Pandora Unveils AMPcast Social Audio Messaging for Artists

Pandora just launched AMPcast, which lets a musician communicate with his fans via audio messages that he can record on his mobile phone and post to run in conjunction with his music streams. Pandora, which has 80 million users, is competing in this space with Spotify, which has acquired startups to expand messaging and social networking. AMPcast also competes with Superphone, a new service from musician Ryan Leslie that uses SMS and users’ phone numbers to directly message fans. Continue reading Pandora Unveils AMPcast Social Audio Messaging for Artists

Netflix Ban on VPNs Impacts Growth Abroad, May Spur Piracy

For many years, Netflix subscribers living outside the U.S. have accessed content not available in their regions via a VPN (virtual private network) that hid their location. In January, Netflix began blocking VPNs, in part to mollify Hollywood studios by showing it respects regional licensing agreements. But Netflix subscribers aren’t happy about the new state of affairs and have even started a petition — with 36,000 signatures and counting — to overturn the ban. One study shows piracy as a consequence of the new policy. Continue reading Netflix Ban on VPNs Impacts Growth Abroad, May Spur Piracy

Advertisers Seek New Ways to Combat Growth of Ad Blocking

For advertisers, ad blocking is a problem that’s quickly getting bigger, as more consumers download ad-blocking apps and browsers. Mobile marketing company Tune just released a new report that predicts that ad blocking could comprise 80 percent of smartphone owners by Q3 2017. In response, advertisers are exploring ways to block the ad blockers. Digital advertising trade group Interactive Advertising Bureau has written a primer on how to block the blockers, and even The New York Times is testing ways around them. Continue reading Advertisers Seek New Ways to Combat Growth of Ad Blocking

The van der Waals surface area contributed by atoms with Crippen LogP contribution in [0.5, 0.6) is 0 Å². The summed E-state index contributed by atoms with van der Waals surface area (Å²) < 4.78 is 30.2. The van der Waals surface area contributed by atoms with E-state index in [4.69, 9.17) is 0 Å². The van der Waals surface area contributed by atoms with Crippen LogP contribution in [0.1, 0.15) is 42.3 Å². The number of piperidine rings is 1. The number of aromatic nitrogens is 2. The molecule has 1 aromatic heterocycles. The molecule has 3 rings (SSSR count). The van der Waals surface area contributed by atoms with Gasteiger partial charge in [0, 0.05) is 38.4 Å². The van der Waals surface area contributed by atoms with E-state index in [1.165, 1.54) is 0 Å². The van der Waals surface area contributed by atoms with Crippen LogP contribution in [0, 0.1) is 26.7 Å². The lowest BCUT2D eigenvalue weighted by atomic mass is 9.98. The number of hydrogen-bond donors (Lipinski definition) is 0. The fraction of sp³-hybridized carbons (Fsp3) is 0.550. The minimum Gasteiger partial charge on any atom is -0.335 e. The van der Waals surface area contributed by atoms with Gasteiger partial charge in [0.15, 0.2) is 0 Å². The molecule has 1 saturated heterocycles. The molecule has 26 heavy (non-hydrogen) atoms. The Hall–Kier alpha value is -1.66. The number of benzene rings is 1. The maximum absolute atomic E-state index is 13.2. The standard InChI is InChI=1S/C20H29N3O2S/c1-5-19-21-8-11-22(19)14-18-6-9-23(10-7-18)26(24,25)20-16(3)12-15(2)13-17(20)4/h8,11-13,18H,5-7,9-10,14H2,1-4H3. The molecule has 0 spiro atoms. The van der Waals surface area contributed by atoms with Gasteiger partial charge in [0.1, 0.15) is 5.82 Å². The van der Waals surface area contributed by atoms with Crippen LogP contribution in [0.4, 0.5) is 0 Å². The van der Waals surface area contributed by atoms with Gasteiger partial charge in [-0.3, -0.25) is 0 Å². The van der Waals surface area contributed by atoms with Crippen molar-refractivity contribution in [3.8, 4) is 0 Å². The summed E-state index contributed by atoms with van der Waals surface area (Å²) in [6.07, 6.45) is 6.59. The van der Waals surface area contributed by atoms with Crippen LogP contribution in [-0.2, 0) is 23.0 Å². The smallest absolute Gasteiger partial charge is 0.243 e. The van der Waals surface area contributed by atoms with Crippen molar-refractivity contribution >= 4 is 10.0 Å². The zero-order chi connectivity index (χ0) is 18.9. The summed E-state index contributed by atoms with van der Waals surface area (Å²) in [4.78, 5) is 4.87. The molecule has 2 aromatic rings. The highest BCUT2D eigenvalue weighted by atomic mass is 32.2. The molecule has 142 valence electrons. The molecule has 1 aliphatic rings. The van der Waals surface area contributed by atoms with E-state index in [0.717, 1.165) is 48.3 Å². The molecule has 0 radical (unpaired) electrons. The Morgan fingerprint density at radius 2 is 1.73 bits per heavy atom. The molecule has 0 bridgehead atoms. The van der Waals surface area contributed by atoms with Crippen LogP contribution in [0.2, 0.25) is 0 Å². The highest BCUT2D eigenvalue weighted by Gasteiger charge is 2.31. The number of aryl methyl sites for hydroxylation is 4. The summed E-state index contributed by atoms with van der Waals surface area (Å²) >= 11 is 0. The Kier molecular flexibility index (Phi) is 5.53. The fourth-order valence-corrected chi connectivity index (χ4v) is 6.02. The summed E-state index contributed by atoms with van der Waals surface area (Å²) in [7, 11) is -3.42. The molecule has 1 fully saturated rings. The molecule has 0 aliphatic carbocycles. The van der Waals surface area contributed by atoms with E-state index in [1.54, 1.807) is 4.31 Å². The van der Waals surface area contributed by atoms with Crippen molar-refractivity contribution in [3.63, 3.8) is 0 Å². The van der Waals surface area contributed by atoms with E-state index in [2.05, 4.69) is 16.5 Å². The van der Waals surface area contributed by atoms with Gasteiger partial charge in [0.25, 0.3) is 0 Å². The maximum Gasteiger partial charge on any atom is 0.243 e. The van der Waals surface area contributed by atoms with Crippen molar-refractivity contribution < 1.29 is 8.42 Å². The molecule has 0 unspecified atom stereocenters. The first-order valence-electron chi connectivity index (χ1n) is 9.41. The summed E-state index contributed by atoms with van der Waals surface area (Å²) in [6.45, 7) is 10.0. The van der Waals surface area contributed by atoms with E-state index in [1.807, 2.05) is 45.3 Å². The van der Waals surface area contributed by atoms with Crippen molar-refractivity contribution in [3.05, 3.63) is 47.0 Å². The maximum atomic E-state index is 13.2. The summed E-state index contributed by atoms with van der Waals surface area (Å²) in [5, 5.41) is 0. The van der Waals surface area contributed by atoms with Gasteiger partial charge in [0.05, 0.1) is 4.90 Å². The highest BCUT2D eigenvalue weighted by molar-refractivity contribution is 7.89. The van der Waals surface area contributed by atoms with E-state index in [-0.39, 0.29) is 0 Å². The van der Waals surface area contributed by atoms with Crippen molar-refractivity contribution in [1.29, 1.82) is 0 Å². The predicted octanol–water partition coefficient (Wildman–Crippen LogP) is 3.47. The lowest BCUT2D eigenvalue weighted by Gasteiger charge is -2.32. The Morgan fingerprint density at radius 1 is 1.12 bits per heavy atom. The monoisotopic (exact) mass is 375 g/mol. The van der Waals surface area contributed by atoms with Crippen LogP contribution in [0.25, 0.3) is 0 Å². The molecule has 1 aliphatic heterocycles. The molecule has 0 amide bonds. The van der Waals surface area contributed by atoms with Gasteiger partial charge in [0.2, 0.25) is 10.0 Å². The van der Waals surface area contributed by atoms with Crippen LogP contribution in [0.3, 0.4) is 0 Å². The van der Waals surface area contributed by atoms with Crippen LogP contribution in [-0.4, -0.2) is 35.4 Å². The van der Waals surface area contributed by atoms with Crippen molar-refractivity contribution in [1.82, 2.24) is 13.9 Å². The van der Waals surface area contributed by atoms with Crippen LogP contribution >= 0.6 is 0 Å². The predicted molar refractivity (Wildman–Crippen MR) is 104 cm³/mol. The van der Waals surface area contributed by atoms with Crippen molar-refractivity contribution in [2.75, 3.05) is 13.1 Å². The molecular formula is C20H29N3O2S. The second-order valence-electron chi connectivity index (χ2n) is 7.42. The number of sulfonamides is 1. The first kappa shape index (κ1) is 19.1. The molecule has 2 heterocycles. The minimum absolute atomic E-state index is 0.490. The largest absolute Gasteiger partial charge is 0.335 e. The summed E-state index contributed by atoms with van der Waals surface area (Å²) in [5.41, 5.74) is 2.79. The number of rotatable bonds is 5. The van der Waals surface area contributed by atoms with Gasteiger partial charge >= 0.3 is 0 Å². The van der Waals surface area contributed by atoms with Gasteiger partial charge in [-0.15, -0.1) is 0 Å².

FCC May Add High-Speed Internet Subsidy to Lifeline Program

The Federal Communications Commission is nearing approval of a plan to provide Internet access for low-income people who don’t have regular access. An update to the $2 billion Lifeline program will add a broadband subsidy of $9.25 a month for low-income households. Lifeline was established in 1985 to bring landline phone service to that same demographic; the FCC added mobile service to the program in 2008. The addition of the high-speed Internet subsidy will come up for a vote on March 31 and is expected to pass. Continue reading FCC May Add High-Speed Internet Subsidy to Lifeline Program